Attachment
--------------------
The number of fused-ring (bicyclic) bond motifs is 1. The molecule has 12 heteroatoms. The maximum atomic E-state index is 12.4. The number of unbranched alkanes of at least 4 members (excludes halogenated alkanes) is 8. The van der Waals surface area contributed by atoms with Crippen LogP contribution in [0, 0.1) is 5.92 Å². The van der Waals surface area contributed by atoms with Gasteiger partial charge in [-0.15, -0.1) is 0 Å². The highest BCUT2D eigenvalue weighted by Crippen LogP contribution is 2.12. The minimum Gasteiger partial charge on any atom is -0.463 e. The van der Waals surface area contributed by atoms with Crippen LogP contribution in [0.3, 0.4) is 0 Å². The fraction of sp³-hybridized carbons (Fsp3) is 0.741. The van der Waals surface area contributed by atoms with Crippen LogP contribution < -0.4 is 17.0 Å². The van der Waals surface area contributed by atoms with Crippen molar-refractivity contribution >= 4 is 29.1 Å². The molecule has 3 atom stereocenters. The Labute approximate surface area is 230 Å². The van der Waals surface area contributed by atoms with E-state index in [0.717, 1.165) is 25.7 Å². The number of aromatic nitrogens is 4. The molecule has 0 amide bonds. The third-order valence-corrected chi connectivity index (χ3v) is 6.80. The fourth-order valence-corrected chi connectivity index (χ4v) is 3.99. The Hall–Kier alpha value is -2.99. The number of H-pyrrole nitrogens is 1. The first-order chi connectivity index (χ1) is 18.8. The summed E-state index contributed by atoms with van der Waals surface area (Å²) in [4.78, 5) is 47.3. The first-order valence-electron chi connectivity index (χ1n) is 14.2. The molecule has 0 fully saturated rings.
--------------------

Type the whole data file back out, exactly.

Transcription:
The number of fused-ring (bicyclic) bond motifs is 1. The molecule has 12 heteroatoms. The maximum atomic E-state index is 12.4. The number of unbranched alkanes of at least 4 members (excludes halogenated alkanes) is 8. The van der Waals surface area contributed by atoms with Crippen LogP contribution in [0, 0.1) is 5.92 Å². The van der Waals surface area contributed by atoms with Gasteiger partial charge in [-0.15, -0.1) is 0 Å². The highest BCUT2D eigenvalue weighted by Crippen LogP contribution is 2.12. The minimum Gasteiger partial charge on any atom is -0.463 e. The van der Waals surface area contributed by atoms with Crippen LogP contribution in [0.3, 0.4) is 0 Å². The fraction of sp³-hybridized carbons (Fsp3) is 0.741. The van der Waals surface area contributed by atoms with Crippen LogP contribution < -0.4 is 17.0 Å². The van der Waals surface area contributed by atoms with Crippen molar-refractivity contribution >= 4 is 29.1 Å². The molecule has 3 atom stereocenters. The Labute approximate surface area is 230 Å². The van der Waals surface area contributed by atoms with E-state index in [0.717, 1.165) is 25.7 Å². The number of aromatic nitrogens is 4. The molecule has 0 amide bonds. The third-order valence-corrected chi connectivity index (χ3v) is 6.80. The fourth-order valence-corrected chi connectivity index (χ4v) is 3.99. The Hall–Kier alpha value is -2.99. The number of H-pyrrole nitrogens is 1. The first-order chi connectivity index (χ1) is 18.8. The summed E-state index contributed by atoms with van der Waals surface area (Å²) in [4.78, 5) is 47.3. The first-order valence-electron chi connectivity index (χ1n) is 14.2. The molecule has 0 fully saturated rings.